In the year since George Floyd’s murder, the distrust between the residents of Minneapolis and their police department has only deepened. Reform efforts are mired in politics, personal animosity and policy disagreements, while the widely shared goal of addressing the root causes of crime and racial injustice in the city is foundering.

Seventy miles to the northwest, the small city of St. Cloud offers a striking contrast. In 2017, local officials embarked on a small but ambitious policing experiment that seems to be showing real results. In fact, it’s been so successful that supporters in St. Cloud — and in Washington — hope to see it become a national template.

It’s called the COP House (short for Community OutPost), and from the outside it looks like a regular split-level home. Inside, it houses a small police substation and a slew of community-oriented programs, acting as a hub for local public services.

When I visited last week, college students were digging a community garden in the front yard and immigrant Somali neighbors had arrived for a vaccine. Since it opened, the facility has helped to build trust between the police and the neighborhood, while driving a significant reduction in crime.

“This is all about community engagement and building and strengthening,” said Blair Anderson, St. Cloud’s police chief since 2012, as he led me inside. “And it sounds corny as hell, but it works. It absolutely works.”


With a population just shy of 70,000, St. Cloud is the largest city between Fargo and Minneapolis. In a reflection of its German-Catholic heritage, the city has long been mostly white. But its demographics have been shifting in recent years, thanks partly to a large number of refugee-resettlement organizations in the area. Today, about 9% of residents are foreign-born, with a significant population from Somalia.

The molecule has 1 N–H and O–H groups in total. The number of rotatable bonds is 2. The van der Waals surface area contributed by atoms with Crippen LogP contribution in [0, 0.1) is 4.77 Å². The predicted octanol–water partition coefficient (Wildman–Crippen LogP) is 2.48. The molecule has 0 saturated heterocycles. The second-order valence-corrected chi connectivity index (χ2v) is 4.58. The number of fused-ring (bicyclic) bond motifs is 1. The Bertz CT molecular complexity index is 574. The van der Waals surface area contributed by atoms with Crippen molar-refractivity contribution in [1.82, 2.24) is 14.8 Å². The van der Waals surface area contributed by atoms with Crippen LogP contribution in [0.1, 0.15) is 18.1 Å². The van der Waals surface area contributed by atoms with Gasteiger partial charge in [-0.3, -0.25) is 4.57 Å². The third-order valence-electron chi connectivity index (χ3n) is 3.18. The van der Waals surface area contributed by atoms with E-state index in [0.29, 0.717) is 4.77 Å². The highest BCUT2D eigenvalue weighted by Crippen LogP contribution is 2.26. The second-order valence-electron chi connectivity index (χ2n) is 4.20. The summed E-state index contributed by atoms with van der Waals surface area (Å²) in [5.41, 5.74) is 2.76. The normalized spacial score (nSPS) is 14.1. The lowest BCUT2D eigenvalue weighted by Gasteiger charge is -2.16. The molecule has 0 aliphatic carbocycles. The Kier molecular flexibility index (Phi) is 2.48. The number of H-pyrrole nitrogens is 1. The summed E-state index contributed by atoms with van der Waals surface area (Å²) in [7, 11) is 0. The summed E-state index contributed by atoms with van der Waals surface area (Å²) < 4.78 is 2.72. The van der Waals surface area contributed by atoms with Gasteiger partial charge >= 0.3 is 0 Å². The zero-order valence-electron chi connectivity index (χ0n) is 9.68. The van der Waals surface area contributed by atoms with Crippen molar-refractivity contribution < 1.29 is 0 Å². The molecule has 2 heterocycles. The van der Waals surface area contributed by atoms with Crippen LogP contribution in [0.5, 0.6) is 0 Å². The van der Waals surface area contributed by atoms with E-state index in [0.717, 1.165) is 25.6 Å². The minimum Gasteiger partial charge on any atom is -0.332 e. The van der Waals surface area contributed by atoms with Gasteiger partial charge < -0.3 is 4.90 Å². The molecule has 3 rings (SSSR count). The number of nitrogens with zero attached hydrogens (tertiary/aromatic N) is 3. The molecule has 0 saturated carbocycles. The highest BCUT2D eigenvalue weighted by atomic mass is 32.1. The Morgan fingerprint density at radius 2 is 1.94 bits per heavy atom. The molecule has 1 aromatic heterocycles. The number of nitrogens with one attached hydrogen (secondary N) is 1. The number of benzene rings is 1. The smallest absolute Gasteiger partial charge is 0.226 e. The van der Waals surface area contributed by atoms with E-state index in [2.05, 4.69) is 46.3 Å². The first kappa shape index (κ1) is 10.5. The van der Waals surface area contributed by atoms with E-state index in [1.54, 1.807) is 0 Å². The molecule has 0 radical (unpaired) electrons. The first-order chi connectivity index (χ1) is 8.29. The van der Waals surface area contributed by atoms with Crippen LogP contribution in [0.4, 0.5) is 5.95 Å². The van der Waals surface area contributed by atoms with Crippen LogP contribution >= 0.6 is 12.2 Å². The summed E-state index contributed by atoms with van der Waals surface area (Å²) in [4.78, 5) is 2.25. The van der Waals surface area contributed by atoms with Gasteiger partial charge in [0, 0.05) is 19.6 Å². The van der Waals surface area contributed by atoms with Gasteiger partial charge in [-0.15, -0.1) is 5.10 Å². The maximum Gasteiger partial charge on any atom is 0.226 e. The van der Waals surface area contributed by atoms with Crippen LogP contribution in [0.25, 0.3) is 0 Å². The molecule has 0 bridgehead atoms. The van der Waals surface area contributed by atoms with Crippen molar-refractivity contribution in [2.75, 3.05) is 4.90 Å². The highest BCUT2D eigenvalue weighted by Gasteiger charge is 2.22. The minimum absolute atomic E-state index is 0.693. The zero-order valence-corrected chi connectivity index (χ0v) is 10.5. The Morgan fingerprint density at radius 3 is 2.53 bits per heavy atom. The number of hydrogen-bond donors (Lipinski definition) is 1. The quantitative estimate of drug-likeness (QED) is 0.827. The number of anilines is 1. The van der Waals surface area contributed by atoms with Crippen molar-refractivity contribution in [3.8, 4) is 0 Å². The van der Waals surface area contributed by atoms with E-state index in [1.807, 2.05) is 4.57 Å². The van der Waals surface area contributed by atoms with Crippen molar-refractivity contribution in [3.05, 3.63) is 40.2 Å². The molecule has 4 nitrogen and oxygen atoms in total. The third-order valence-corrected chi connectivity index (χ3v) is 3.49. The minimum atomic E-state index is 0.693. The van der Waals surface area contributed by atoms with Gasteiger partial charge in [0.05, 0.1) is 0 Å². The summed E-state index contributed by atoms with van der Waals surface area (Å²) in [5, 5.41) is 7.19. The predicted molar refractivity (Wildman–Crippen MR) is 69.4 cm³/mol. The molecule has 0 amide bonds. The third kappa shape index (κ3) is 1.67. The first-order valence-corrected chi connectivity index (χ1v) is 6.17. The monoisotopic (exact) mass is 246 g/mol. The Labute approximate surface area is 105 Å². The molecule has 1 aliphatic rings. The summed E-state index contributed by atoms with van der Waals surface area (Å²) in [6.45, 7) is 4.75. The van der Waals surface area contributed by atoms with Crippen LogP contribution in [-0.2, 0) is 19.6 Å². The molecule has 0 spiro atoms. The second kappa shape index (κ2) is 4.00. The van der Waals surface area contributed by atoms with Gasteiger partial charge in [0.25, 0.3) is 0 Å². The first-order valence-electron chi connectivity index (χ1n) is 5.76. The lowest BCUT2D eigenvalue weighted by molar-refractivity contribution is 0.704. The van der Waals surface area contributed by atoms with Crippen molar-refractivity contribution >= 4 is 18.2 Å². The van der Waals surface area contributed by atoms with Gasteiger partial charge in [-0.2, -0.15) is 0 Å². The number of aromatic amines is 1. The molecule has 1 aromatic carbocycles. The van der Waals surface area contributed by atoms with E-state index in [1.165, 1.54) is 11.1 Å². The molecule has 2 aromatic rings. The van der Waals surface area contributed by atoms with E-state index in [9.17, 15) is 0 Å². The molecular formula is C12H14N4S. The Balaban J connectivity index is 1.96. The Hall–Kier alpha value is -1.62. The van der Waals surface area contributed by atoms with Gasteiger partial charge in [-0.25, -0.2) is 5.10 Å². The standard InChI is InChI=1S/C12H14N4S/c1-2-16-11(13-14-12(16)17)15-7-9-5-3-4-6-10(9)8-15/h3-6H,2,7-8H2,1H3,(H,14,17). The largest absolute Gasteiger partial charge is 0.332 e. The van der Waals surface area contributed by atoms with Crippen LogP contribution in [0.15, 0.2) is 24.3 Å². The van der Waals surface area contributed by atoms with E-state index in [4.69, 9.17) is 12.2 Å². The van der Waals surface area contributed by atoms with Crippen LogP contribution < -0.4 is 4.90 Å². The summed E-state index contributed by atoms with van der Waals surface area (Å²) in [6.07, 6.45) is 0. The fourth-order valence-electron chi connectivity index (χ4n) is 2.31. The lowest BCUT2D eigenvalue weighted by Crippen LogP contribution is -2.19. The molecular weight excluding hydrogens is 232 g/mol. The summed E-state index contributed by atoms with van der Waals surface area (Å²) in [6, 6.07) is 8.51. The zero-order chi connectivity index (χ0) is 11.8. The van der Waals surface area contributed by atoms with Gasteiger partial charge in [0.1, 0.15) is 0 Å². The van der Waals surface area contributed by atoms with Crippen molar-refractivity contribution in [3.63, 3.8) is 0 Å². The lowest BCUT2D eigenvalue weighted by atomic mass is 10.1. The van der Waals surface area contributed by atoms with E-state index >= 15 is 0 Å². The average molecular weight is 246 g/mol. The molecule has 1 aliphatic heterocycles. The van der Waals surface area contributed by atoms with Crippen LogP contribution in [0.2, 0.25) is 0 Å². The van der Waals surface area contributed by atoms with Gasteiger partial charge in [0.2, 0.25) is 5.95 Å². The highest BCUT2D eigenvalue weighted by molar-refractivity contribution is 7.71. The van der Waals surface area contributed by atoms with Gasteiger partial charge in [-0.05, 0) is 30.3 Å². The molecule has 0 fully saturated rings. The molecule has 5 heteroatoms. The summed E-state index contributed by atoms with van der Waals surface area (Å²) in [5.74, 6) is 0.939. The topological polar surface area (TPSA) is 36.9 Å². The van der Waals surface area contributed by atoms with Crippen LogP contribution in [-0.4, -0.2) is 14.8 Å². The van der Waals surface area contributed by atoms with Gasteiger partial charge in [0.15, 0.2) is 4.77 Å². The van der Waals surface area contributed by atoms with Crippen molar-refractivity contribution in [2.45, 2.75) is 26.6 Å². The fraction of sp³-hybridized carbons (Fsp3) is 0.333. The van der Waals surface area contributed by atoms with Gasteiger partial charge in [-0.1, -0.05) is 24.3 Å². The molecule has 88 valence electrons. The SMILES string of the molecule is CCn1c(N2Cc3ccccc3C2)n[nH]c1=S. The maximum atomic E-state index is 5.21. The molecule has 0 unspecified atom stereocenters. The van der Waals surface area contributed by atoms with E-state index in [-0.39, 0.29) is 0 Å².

That shift hasn’t been painless, and St. Cloud has had its share of ethnic and religious tensions (it’s still sometimes referred to pejoratively as “White Cloud”). But it has been far more proactive in addressing them than some of its neighbors. In 2005, the police department spent a year hammering out an agreement with community groups to reform procedures such as traffic stops and search requests. Under Anderson, the deal was renewed and updated.

When I asked him about it, Anderson emphasized that the process itself was what counted most. “The important part was the relationship building, the airing of grievance and the coming to consensus during those meetings.”